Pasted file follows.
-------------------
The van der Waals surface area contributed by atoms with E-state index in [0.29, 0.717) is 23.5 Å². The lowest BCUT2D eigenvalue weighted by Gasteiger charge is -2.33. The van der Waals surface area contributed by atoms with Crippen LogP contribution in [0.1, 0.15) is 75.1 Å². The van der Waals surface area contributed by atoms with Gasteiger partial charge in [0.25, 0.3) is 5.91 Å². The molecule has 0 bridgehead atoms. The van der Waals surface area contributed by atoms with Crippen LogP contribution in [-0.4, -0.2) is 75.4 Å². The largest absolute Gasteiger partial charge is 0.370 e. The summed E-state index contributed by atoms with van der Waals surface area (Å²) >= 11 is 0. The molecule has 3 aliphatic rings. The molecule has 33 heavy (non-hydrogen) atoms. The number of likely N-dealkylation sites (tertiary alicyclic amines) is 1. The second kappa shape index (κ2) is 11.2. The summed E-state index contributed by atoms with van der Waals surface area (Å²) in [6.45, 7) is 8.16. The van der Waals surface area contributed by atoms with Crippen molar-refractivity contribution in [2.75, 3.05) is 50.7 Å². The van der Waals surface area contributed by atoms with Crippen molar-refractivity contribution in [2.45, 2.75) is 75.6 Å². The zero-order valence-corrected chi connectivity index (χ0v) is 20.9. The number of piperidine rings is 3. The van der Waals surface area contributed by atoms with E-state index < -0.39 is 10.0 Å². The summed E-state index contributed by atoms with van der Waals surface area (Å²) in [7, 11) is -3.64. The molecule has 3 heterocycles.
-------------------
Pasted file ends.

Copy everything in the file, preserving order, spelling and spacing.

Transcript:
The van der Waals surface area contributed by atoms with E-state index in [0.29, 0.717) is 23.5 Å². The lowest BCUT2D eigenvalue weighted by Gasteiger charge is -2.33. The van der Waals surface area contributed by atoms with Crippen LogP contribution in [0.1, 0.15) is 75.1 Å². The van der Waals surface area contributed by atoms with Gasteiger partial charge in [0.25, 0.3) is 5.91 Å². The molecule has 0 bridgehead atoms. The van der Waals surface area contributed by atoms with Crippen LogP contribution in [-0.4, -0.2) is 75.4 Å². The largest absolute Gasteiger partial charge is 0.370 e. The summed E-state index contributed by atoms with van der Waals surface area (Å²) >= 11 is 0. The molecule has 3 aliphatic rings. The molecule has 33 heavy (non-hydrogen) atoms. The number of likely N-dealkylation sites (tertiary alicyclic amines) is 1. The second kappa shape index (κ2) is 11.2. The summed E-state index contributed by atoms with van der Waals surface area (Å²) in [6.45, 7) is 8.16. The van der Waals surface area contributed by atoms with Crippen molar-refractivity contribution in [2.75, 3.05) is 50.7 Å². The van der Waals surface area contributed by atoms with Crippen molar-refractivity contribution in [2.45, 2.75) is 75.6 Å². The zero-order valence-corrected chi connectivity index (χ0v) is 20.9. The number of piperidine rings is 3. The van der Waals surface area contributed by atoms with E-state index < -0.39 is 10.0 Å². The summed E-state index contributed by atoms with van der Waals surface area (Å²) in [7, 11) is -3.64. The molecule has 3 heterocycles.